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Friday, April 07, 2006

Commodities Prove Tough for Funds

by: Marie Glancy

Remarkable surges in the commodities market have fund companies eager to get in on the action -- but between IRS warnings and Oppenheimer's closure of its Real Asset Fund, it appears their efforts have encountered tricky problems.

As reported by the MFWire, the Oppenheimer Real Asset Fund closed to new investments last week. According to a Wall Street Journal article, the immediate reason was difficulty in securing brokers for the fund's derivative investments, an issue that may effect several other firms in the process of transforming their commodity-linked funds to a set-up similar to Oppenheimer's.

When Oppenheimer launched it in 1997, the Real Asset Fund was the first mutual fund to offer small investors exposure to the commodities market. Oppenheimer pioneered this area through a strategy that involved complex derivative transactions with financial institutions. These transactions allowed the fund to track commodities markets through the GSCI -- and, crucially, to put investors' money in securities. Since IRS regulations require funds to have the bulk of their money in investments with "securities-related income," the ingenuity of the Real Asset Fund lay in its investing in the commodities market obliquely, without violating any rules about allocation.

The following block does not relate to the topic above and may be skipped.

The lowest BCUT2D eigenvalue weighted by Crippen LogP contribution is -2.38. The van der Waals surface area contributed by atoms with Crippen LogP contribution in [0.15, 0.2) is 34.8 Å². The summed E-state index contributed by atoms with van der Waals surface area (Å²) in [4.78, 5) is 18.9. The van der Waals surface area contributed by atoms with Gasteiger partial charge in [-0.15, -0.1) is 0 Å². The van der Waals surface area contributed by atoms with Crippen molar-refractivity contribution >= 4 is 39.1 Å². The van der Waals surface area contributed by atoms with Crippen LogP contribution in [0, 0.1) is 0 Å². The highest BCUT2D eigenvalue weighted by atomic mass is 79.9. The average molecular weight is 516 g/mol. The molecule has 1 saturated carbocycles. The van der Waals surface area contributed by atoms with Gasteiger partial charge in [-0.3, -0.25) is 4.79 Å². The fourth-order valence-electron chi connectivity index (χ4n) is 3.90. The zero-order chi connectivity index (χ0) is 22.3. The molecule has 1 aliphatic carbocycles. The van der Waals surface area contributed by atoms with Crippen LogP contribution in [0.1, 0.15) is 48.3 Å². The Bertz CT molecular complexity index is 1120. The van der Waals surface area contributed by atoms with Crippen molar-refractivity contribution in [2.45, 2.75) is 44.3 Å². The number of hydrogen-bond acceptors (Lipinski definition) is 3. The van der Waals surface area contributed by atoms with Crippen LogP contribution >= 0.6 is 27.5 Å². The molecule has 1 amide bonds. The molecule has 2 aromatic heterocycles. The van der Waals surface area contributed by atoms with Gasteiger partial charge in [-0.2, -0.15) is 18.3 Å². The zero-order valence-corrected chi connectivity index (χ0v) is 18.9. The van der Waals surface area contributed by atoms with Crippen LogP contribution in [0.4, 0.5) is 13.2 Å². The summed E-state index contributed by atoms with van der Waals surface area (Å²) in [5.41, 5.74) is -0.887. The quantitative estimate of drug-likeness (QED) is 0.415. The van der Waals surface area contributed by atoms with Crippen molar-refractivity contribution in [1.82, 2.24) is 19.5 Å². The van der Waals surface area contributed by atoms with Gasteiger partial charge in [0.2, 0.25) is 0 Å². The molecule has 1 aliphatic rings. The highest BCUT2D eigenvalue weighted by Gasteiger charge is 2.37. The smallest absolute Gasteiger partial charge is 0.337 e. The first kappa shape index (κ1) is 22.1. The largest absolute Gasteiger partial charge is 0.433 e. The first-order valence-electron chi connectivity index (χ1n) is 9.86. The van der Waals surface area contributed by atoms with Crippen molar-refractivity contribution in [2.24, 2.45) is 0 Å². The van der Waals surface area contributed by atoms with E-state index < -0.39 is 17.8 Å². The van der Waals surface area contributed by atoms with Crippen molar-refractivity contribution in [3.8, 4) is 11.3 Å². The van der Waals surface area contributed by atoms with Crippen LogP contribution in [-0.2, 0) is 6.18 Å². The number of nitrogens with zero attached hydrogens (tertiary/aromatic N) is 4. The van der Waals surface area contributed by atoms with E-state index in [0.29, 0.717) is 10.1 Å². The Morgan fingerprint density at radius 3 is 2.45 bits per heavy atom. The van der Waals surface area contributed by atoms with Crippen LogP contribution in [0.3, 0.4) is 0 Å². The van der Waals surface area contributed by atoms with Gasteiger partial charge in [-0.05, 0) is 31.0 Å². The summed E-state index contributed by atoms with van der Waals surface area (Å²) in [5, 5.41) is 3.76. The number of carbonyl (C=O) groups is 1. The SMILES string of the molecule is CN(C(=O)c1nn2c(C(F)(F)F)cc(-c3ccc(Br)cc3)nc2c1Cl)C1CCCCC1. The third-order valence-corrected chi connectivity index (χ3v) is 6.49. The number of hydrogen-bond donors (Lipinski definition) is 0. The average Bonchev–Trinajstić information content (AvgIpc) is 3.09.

Commodities funds launched later have been less successful in this regard. These funds cropped up as the value of various commodities -- such as copper, oil, and gold -- showed strong increases, and interest in commodities grew. The companies managing the new funds used their own strategies, different to Oppenheimer's -- and ultimately ran afoul of the IRS. In December 2005, tax officials ruled that Pimco's CommodityRealReturn Strategy Fund, along with similar, smaller funds offered by Rydex Investments and Potomac Funds, had underlying investments that did not satisfy the IRS definition of securities. The companies were given until the end of June 2006 to reorganize their portfolios to look more like Oppenheimer's.

But if Oppenheimer welcomed this vindication, it soon had other worries to deal with, in the form of the broker shortage. The Real Asset Fund has gained an average of 13% annually over the past five years, and 20% annually over the pat three years, according to the Journal. Assets climbed from $1.1 billion to $1.8 billion in the first three months of 2006, but this development only made it harder to negotiate its investments.

With $12.3 billion in assets, the Pimco commodities offering seems liable to encounter even greater difficulties. Portfolio manager John Brynjolfsson told the Journal that he foresees no hurdles, as did Dan O'Neill, president of Potomac Funds. But Jim King, director of portfolio management at Rydex, admitted that some "trepidation" surrounds the move.  

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